Embryonic stem cell stance should be reviewed, Hopkins physician says

October 18, 2001

As debate circles around the human embryonic stem cell lines President George W. Bush said could be studied using federal funds, one physician at Johns Hopkins is already proposing discussions to broaden and strengthen the policy.

"Right now federally funded scientists are operating under one set of rules, and privately funded researchers are operating under another," says Dr. Curt I. Civin, professor of oncology and pediatrics at the Johns Hopkins School of Medicine. "We need legislation to regulate stem cell research, to allow the broadest pursuit of answers while keeping close watch."

Civin, in an editorial in the September issue of the journal Stem Cells, outlines a proposal for broadening permitted research with stem cells. Part of the purpose of the editorial is to provoke discussion of the topic among scientists, says Civin, editor in chief of Stem Cells.

"Back when in vitro fertilization began in Great Britain, the British began a national discussion and now seem much more advanced in considering the issues around embryonic stem cell research than Americans," says Civin, whose own research focuses on the stem cells that give rise to blood cells. "We need a national discussion here to develop a less conservative, more compassionate policy regarding embryonic stem cell research."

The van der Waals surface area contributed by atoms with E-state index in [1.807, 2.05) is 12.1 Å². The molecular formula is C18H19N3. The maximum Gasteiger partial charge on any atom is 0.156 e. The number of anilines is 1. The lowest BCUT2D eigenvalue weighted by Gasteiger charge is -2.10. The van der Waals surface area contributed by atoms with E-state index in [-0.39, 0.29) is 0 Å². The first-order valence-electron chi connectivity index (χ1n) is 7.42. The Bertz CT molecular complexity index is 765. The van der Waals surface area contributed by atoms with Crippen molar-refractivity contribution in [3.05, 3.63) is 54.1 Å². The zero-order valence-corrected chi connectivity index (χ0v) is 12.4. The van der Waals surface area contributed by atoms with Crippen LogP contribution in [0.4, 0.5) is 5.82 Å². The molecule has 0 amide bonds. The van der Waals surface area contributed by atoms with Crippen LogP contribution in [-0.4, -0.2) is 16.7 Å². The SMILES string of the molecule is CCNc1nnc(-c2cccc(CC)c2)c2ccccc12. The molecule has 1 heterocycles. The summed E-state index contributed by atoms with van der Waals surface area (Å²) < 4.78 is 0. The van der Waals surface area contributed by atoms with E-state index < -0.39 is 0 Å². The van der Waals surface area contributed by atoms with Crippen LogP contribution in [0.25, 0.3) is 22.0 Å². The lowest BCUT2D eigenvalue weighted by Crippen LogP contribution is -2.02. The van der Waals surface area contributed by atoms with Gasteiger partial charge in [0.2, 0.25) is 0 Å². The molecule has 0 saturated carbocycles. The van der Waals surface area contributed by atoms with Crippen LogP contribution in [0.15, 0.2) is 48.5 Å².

In addition to spelling out in laws what should and should not be permitted in embryonic stem cell research, the government should stimulate and fund studies on ethical considerations that arise from embryonic stem cell research, including defining criteria for an operational and legal definition of human life, says Civin.

Also, he wants to see generous funding for research related to stem cells from all different sources, since there is still so much to be learned. Says Civin: "We will find out things from studying one kind of stem cell that will provide understanding for studying the others. Scientists know that shutting off a research direction is so antithetical to the real process of discovery; we can't predict what we'll discover or where we'll discover it.

"We need to have our priorities, of course, and on Sept. 11 we were diverted and rightly so," he adds. "But we do need to come back to this. The government needs to make laws about this, not just policy. Laws affect everyone in the U.S.; policy affects only those researchers who rely on federal funds.

"To develop appropriate legislation, we need to discuss the potential ethical issues as a society. That is something we can do now, and something that will take a long time to do."
Related Web sites:
The editorial:
The National Institutes of Health report on the status and issues of stem cell research:

Johns Hopkins Medicine

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